As tattoos and piercings have become more common in young adults, experts warn of the health risks of body art.
We’re letting more things get under our skin — or through it — than ever before.
Nearly 50 percent of Americans between ages 21 and 32 have at least one tattoo or piercing in a body part other than the ear, according to a 2006 survey by researchers at the University of Chicago and Northwestern University.
All this has been met with worry from physicians and dentists who see a small but regular toll of infection and complications from this body adornment.
A recent study published by the British Medical Journal reported that 28 percent of all people who got non-earlobe piercing experienced a complication — usually swelling, residual bleeding, slow healing or infection — with half of the complications serious enough that the patient sought help from a medical professional.
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Even traditional pierced earlobes can become infected, but more radical piercings through the cartilage of the ear are more prone to serious infection, and studs through the eyebrows, nose, lips, tongue, chin, nipples, navel and genitals all carry particular risks.
“It is vital that anyone considering a piercing ensures that they go to a reputable piercer to reduce the risk of problems,”said Dr. Fortune Ncube, with Britain’s National Health Protection Agency, who led the study.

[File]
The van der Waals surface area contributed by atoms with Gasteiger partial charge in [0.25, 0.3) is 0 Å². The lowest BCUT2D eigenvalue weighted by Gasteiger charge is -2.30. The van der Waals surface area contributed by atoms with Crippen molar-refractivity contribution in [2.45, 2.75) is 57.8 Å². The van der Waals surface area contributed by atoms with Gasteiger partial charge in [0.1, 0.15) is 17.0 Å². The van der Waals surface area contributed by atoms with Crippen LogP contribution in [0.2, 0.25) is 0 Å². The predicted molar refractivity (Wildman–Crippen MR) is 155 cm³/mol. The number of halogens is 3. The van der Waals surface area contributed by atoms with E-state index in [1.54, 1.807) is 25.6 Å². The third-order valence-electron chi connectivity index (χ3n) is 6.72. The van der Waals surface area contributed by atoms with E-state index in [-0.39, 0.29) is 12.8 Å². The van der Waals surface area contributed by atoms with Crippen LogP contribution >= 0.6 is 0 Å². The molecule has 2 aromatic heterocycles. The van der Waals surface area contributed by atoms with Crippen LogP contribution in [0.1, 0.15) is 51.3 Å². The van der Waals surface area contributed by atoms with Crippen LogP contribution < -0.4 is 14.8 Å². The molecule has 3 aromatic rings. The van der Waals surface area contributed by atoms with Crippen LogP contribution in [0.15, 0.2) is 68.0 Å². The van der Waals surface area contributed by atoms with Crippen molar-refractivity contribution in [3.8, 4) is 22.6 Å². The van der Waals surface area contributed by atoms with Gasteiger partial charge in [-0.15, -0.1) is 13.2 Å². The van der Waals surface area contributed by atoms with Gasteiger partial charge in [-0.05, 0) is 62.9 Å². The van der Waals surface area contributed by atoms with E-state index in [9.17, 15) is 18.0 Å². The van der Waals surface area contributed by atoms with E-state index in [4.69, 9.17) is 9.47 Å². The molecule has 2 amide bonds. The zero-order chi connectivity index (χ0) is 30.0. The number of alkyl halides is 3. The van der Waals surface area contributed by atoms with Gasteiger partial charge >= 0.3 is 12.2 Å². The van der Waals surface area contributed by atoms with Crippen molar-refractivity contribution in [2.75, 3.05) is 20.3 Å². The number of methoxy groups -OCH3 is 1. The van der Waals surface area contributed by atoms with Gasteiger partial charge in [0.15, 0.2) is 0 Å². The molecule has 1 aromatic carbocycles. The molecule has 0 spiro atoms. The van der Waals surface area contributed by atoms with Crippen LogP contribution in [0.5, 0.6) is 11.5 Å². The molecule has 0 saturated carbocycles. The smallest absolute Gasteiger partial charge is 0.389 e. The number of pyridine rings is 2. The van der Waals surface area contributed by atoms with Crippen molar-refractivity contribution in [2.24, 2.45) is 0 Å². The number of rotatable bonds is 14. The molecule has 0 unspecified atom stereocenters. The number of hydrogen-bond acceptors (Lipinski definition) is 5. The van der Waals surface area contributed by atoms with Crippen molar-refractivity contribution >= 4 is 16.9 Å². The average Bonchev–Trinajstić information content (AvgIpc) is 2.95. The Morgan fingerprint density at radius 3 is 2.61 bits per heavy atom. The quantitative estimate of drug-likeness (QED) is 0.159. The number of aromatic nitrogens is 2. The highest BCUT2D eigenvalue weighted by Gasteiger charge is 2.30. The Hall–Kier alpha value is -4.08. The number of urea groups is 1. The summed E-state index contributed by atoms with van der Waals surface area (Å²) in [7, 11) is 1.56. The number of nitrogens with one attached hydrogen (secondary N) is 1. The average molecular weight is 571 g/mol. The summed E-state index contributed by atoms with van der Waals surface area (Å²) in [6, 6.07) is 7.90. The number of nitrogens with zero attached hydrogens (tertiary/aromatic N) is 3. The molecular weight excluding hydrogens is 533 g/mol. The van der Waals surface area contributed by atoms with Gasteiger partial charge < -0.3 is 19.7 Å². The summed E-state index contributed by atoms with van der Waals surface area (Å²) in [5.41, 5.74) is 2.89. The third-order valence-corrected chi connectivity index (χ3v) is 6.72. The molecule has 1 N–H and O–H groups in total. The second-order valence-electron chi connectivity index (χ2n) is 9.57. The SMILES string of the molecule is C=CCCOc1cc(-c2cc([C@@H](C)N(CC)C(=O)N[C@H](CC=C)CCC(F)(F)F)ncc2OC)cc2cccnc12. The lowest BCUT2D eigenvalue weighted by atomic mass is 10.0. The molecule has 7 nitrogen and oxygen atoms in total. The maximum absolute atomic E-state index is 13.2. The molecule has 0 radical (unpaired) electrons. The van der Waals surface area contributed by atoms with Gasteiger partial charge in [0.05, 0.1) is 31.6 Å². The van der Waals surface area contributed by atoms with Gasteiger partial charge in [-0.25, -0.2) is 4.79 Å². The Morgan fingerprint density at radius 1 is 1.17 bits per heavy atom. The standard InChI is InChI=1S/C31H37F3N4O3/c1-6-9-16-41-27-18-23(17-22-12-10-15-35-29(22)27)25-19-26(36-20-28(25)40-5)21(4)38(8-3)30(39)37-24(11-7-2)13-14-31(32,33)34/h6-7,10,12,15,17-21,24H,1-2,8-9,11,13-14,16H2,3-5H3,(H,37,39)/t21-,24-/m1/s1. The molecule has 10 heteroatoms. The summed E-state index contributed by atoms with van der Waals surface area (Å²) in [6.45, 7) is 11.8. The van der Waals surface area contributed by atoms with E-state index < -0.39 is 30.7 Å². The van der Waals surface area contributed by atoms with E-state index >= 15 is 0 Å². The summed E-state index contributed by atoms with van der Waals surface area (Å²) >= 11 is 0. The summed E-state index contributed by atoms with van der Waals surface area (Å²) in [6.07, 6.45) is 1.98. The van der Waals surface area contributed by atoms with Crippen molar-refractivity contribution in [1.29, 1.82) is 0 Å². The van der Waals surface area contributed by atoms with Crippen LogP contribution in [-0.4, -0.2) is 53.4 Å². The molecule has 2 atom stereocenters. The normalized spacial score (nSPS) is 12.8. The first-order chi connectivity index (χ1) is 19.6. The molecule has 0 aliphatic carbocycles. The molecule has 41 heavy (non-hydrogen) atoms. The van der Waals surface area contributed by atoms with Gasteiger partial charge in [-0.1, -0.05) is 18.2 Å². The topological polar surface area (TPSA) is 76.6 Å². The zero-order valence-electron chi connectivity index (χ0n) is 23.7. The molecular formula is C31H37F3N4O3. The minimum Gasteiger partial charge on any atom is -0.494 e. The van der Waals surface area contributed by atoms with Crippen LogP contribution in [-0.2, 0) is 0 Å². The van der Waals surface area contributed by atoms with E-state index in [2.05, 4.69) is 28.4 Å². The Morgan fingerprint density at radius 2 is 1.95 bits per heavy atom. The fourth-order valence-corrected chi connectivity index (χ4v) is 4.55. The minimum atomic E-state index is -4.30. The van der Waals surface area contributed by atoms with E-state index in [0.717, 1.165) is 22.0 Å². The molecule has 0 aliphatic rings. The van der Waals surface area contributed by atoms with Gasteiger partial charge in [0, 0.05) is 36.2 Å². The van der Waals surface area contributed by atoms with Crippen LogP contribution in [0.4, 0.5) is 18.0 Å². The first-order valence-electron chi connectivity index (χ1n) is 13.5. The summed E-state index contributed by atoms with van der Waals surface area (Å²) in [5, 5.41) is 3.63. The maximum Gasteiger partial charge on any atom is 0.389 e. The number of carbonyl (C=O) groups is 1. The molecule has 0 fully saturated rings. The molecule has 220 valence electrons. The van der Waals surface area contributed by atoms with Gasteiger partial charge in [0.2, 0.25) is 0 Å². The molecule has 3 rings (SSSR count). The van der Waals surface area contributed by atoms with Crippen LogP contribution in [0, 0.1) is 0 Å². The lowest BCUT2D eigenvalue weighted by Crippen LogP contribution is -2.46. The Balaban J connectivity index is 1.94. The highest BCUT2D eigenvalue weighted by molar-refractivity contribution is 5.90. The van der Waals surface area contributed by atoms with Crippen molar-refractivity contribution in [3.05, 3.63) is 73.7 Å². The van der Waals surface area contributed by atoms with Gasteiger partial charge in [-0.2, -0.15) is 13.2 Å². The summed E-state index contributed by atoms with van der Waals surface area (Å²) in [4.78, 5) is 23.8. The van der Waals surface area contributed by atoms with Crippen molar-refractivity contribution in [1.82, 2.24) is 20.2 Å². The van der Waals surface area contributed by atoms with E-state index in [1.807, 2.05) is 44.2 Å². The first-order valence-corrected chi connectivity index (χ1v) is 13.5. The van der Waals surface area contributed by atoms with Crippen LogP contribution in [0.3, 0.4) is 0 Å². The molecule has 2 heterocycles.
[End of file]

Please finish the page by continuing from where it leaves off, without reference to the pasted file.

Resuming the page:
Dentists have seen a number of problems with infections and other complications. Researchers at the school of dental medicine at Tel Aviv University reported in 2008 that up to 20 percent of teens with oral piercings are at high risk for both tooth fractures and gum disease as metal studs bump and scrape the inside of the mouth.
Less frequently, swelling from the tongue can be so severe that it affects the ability to breathe.
Medical concern for tattoos is both because of possible infection from contaminated needles and possible allergic reaction or other long-term effects from the inks used, which are not regulated as cosmetics and can range from natural dyes like henna to ink made for pens and printers and even to automotive paints.
Researchers at the federal Centers for Disease Control and Prevention have linked clusters of antibiotic-resistant skin infections to unlicensed tattoo artists who didn’t follow proper sterilization and needle-disposal procedures, and there have also been reports of transmission of hepatitis, HIV and other blood-borne infection.